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6 January 2017

Why Nicola Sturgeon is playing a long game on Scottish independence

The First Minister knows that her demand of a "soft Brexit" is unlikely to be met.

By George Eaton

When the UK voted to leave the EU, many assumed that Scotland would soon vote to leave the UK. In contrast to the rest of Britain, Scots backed Remain by 62 per cent to 38 per cent. On the day following the referendum, Nicola Sturgeon warned: “It is a significant and material change in circumstances – and it is therefore a statement of the obvious that the option of a second referendum must be on the table. And it is on the table.”

But six months later, the SNP leader is striking a notably different tone. She told the BBC’s Good Morning Scotland programme that she was prepared to “put aside” her “preferred option of independence” if a “hard Brexit” could be avoided. “Am I going to stop arguing for independence or believing in independence? Am I going to stop believing that Scotland is on a journey to independence?

“No, but we’re talking here about the particular context and timescale of Brexit – and I’m putting these proposals forward in good faith. I’m deliberately saying, ‘put my preferred option to one side’ and asking people if we can find a consensus and compromise option.”

What’s Sturgeon’s game? It’s unsurprising that the First Minister isn’t rushing towards a second referendum. Contrary to expectations, polls have shown no rise in support for independence since the Brexit vote. A BMG/Herald survey last week put the Yes side on 45.5 per cent, almost identical to the 2014 result. As long as the polls remain static, the SNP will not stage a second vote. Party strategists believe that that they would need a 20-point lead to be confident of victory (owing to the likelihood of a Unionist swingback). Mindful of the fate of Quebec’s secessionists, the nationalists will not re-run the battle under current conditions.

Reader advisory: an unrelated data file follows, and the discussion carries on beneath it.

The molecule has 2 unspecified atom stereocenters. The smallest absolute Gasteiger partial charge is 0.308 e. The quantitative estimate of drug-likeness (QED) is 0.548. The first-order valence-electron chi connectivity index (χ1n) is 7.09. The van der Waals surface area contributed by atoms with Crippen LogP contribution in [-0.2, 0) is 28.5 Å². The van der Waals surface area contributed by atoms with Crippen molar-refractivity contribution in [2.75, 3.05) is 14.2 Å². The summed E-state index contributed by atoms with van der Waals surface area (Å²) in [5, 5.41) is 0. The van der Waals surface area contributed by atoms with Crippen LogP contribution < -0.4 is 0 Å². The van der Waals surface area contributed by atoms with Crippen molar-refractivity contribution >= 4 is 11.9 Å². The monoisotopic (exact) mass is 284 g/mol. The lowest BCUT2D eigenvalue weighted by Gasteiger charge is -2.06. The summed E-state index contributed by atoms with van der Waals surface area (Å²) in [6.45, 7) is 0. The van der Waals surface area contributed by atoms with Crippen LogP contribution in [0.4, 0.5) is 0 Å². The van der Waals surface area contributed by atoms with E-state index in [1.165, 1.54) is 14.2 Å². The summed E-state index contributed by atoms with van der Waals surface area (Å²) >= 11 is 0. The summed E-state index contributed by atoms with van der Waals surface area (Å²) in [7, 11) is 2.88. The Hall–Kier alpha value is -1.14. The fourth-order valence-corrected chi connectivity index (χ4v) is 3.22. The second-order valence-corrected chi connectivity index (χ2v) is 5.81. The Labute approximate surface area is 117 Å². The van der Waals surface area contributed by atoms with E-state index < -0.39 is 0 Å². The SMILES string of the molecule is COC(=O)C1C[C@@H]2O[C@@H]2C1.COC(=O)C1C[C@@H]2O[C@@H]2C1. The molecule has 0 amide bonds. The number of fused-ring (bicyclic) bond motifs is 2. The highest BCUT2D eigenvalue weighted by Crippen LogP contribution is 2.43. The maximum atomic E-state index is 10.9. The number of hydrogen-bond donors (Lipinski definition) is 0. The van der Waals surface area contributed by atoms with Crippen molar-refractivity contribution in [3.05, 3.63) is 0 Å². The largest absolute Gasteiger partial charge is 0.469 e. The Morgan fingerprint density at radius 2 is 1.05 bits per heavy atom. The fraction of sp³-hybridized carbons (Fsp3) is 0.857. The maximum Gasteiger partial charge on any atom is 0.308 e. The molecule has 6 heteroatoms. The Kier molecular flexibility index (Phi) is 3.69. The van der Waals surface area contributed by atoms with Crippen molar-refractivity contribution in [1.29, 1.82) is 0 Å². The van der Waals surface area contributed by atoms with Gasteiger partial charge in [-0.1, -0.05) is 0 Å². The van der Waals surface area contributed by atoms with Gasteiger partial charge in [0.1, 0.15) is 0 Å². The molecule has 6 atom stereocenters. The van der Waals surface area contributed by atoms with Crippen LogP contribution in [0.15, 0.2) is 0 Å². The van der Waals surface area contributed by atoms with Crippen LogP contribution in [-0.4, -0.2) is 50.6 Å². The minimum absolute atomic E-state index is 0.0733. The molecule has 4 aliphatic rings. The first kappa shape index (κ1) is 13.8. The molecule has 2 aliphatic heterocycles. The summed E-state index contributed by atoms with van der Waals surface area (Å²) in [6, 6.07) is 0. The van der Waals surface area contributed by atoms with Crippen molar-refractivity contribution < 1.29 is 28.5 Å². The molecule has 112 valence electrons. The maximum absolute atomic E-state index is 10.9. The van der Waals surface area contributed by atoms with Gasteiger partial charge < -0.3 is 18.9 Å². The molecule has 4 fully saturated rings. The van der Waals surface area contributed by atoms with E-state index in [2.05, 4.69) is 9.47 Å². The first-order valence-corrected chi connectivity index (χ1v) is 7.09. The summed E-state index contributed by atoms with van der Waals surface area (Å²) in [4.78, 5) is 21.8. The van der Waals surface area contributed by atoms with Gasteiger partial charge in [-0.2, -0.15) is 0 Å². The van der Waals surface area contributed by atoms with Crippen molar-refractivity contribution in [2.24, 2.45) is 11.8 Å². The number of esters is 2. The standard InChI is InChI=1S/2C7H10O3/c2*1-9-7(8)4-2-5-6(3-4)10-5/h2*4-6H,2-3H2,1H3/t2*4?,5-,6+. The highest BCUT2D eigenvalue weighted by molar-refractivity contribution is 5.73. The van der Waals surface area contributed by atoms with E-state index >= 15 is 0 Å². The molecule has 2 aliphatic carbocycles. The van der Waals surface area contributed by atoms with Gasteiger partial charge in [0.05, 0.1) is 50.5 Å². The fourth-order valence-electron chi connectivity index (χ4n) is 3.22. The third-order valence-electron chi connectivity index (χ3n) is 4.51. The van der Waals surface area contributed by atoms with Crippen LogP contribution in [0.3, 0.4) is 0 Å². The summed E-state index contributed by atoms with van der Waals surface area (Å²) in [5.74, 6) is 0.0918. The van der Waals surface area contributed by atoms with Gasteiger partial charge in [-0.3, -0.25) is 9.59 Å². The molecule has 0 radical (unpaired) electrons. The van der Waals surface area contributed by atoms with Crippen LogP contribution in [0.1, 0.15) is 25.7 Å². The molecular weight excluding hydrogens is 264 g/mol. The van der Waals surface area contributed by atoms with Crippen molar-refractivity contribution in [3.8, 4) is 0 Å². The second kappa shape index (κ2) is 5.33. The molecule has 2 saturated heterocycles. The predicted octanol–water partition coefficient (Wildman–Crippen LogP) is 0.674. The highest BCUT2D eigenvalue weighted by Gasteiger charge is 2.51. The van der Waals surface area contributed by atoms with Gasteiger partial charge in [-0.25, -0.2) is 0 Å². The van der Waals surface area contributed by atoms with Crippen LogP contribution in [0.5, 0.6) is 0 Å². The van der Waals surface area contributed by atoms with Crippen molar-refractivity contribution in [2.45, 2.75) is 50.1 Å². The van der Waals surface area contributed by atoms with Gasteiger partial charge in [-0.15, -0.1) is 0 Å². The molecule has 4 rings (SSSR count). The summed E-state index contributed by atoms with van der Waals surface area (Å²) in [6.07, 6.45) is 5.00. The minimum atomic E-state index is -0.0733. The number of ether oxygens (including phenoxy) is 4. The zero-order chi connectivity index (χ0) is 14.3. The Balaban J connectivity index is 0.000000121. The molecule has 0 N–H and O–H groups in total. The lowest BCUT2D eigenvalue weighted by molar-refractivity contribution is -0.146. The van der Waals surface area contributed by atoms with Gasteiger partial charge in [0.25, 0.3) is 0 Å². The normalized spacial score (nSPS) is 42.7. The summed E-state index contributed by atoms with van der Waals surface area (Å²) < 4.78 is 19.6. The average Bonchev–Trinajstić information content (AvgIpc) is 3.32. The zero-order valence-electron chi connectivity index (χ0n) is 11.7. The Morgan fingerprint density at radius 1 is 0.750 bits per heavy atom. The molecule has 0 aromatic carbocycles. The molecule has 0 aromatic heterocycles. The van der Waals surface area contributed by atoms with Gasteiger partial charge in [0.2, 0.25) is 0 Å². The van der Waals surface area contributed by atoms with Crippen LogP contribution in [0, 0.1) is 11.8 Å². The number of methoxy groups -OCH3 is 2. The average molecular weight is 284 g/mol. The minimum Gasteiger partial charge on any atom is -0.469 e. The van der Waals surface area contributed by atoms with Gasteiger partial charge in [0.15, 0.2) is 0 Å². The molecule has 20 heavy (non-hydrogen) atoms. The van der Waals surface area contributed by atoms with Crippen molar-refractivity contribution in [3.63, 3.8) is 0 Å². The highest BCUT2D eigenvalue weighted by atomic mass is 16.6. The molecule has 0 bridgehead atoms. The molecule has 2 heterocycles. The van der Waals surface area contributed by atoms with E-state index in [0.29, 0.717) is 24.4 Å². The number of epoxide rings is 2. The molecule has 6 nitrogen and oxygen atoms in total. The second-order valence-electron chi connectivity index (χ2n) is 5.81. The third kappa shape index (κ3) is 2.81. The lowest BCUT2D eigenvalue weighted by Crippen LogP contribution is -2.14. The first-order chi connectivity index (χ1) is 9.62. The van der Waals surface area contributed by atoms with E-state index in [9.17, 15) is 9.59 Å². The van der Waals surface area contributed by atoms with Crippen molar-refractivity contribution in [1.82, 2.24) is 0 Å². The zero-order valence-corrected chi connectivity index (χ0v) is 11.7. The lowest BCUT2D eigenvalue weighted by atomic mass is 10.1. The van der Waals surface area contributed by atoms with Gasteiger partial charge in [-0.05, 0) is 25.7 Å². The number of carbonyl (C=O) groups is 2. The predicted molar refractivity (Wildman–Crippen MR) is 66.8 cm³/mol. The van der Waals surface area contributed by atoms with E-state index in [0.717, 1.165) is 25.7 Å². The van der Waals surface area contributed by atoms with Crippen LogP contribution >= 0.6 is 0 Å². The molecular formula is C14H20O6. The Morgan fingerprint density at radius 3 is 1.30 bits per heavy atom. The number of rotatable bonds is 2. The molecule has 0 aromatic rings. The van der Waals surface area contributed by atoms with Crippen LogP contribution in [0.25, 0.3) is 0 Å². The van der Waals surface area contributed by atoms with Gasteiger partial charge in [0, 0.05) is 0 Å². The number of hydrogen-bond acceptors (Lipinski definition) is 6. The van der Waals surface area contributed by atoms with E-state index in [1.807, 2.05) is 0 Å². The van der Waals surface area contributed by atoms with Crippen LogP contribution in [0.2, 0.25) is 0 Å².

But if Stugeon is not ruling a referendum in, she is also not ruling one out. As the First Minister well knows, a “soft Brexit” of the kind she seeks is unlikely. Theresa May has consistently vowed to achieve control over immigration, a demand that would force the UK to leave the single market. The EU 27 have long made it clear that they regard the “four freedoms” (of goods, people, services and capital) as indivisible.

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The rise of nationalists such as Marine Le Pen, Alternative für Deutschland and the Dutch Partij voor de Vrijheid (Party for Freedom) has made the EU less, rather than more, amenable to British demands. In this hazardous climate, the UK cannot be seen to enjoy a cost-free Brexit.

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For Sturgeon, then, the reasonable demand for a “soft” withdrawal is a tactical ploy. Its likely rejection offers her a new chance to maximise nationalist support. If Sturgeon has taken one step back, it is only, like Lenin, in order to take two steps forward.